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Imaging Findings in Hirschsprung's Disease

The cardinal sign in Hirschsprung's disease, shown on a contrast or barium enema, is the transitional zone between the narrow and dilated bowel segment, most often seen at the recto-sigmoid junction (Fig. 6.9b,c). It may be represented by an abrupt change of calibre, or may have a more conical appearance (Fig. 6.9d). The absence of a demonstrated transitional zone does not exclude the diagnosis of Hirschsprung's disease. A classic aganglionic segment may not be visible before days 10-14 of life. A narrow segment refers to a segment of rectum where the relationship of the diameter of the rectum to the sigmoid colon is 1:1 or less. A transitional zone with a mega colon may be seen only after 4-6 weeks. The wall of the colon often has a 'saw-tooth' appearance as a result of non-peristaltic contractions. There may be marked retention of barium on delayed films after 24 h, and mixing of barium and stools after 24 h is a common finding.

The differential diagnosis in the neonatal period is that of small left colon syndrome. In this condition the left colon is a reduced calibre, typically, from the level of the splenic flexure distally, with an abrupt transitional zone between the dilated transverse colon and the narrow calibre descending colon. These findings are visible right from the first few days of life in small left colon syndrome, but would not typically be present in Hirschsprung's disease for some delayed period.

Fig. 6.9a-d. Imaging of Hirschsprung's disease. a AXR in total colonic Hirschsprung's disease showing the absence of gas in the large bowel but otherwise non-specific appearances. b Contrast enema showing an irregular and non-dilated rectum with a transition to a markedly dilated and stool-filled sigmoid colon. c Contrast enema showing a transition zone at the recto-sigmoid junction. The recto-sigmoid ratio is greater than 1. d Contrast enema in a neonate with Hirschsprung's disease with a conical transition zone at the splenic flexure. There is also a long meconium plug in the distal colon and the differential diagnosis would be functional immaturity of the colon. The final diagnosis was made by biopsy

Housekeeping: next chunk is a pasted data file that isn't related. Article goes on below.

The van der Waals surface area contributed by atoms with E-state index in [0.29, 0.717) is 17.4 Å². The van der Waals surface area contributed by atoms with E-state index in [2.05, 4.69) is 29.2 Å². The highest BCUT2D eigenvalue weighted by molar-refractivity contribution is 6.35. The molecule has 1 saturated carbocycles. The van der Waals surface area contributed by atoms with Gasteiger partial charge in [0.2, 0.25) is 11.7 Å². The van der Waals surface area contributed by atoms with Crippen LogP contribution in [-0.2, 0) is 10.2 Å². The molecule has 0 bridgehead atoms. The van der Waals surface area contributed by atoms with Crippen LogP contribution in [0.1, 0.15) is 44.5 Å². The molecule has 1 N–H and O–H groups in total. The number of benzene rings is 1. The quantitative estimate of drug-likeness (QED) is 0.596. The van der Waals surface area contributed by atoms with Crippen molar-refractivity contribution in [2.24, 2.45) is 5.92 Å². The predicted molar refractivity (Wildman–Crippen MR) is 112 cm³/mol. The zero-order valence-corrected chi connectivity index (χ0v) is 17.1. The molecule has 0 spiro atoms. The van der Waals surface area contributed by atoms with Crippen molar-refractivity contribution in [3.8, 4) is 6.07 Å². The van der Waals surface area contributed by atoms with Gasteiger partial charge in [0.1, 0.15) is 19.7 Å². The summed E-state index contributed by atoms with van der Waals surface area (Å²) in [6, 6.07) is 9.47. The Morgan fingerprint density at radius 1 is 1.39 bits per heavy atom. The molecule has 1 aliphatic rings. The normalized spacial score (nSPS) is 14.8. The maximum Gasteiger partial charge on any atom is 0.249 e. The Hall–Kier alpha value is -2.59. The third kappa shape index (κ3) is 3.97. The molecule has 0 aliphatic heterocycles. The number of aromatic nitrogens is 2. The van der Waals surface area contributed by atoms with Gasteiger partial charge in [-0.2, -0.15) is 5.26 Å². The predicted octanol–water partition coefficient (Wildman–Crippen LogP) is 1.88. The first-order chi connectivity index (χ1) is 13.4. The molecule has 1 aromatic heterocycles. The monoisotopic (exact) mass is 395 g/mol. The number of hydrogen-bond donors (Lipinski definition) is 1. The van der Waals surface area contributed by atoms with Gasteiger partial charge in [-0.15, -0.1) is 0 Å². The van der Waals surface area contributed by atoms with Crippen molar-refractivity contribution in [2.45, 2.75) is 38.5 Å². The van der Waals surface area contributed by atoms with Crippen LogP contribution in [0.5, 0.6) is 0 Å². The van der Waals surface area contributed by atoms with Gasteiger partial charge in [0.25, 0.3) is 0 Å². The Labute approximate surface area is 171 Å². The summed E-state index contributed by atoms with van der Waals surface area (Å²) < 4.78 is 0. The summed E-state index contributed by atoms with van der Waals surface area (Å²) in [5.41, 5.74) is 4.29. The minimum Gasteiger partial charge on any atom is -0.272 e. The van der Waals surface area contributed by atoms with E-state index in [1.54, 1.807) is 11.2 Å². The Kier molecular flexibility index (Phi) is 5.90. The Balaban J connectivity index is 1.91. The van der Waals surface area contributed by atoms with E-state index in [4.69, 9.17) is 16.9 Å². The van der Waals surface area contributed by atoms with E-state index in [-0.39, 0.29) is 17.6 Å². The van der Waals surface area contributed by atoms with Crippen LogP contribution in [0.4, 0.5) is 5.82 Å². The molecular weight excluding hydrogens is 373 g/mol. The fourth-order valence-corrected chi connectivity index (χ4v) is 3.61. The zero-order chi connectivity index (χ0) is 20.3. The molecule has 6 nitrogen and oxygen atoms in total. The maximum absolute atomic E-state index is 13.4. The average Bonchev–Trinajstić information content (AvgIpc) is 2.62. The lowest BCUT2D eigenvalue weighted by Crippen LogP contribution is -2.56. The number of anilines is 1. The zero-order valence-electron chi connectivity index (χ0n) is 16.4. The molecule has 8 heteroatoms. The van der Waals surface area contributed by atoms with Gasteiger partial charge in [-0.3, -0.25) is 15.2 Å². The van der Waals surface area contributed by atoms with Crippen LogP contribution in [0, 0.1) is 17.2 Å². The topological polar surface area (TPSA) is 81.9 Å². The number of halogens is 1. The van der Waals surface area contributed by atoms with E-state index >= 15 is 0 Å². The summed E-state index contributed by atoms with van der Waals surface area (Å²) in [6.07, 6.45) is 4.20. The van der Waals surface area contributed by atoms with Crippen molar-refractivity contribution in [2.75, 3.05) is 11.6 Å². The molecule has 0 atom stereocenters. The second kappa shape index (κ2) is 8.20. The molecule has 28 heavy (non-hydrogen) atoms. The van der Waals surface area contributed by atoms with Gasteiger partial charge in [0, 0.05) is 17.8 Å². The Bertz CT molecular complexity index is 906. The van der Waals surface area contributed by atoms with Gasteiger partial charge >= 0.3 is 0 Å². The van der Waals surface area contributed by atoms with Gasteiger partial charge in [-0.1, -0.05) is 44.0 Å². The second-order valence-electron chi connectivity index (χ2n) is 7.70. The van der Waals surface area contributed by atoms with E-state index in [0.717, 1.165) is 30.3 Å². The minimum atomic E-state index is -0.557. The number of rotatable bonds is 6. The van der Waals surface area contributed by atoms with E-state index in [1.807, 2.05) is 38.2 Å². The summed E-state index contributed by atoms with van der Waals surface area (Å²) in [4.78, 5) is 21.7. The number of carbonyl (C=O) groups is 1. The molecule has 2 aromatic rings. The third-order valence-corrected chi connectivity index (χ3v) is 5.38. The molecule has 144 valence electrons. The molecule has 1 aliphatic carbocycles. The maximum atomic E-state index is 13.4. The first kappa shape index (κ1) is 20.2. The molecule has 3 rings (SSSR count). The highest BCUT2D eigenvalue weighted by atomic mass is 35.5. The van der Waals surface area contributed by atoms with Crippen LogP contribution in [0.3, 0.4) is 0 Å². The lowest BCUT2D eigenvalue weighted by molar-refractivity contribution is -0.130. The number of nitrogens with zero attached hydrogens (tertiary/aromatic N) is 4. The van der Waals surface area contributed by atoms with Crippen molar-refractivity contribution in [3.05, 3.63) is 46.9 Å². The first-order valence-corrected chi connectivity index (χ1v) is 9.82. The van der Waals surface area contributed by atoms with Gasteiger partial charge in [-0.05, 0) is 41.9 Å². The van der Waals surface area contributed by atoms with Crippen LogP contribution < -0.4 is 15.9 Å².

Fig. 6.9a-d. Imaging of Hirschsprung's disease. a AXR in total colonic Hirschsprung's disease showing the absence of gas in the large bowel but otherwise non-specific appearances. b Contrast enema showing an irregular and non-dilated rectum with a transition to a markedly dilated and stool-filled sigmoid colon. c Contrast enema showing a transition zone at the recto-sigmoid junction. The recto-sigmoid ratio is greater than 1. d Contrast enema in a neonate with Hirschsprung's disease with a conical transition zone at the splenic flexure. There is also a long meconium plug in the distal colon and the differential diagnosis would be functional immaturity of the colon. The final diagnosis was made by biopsy

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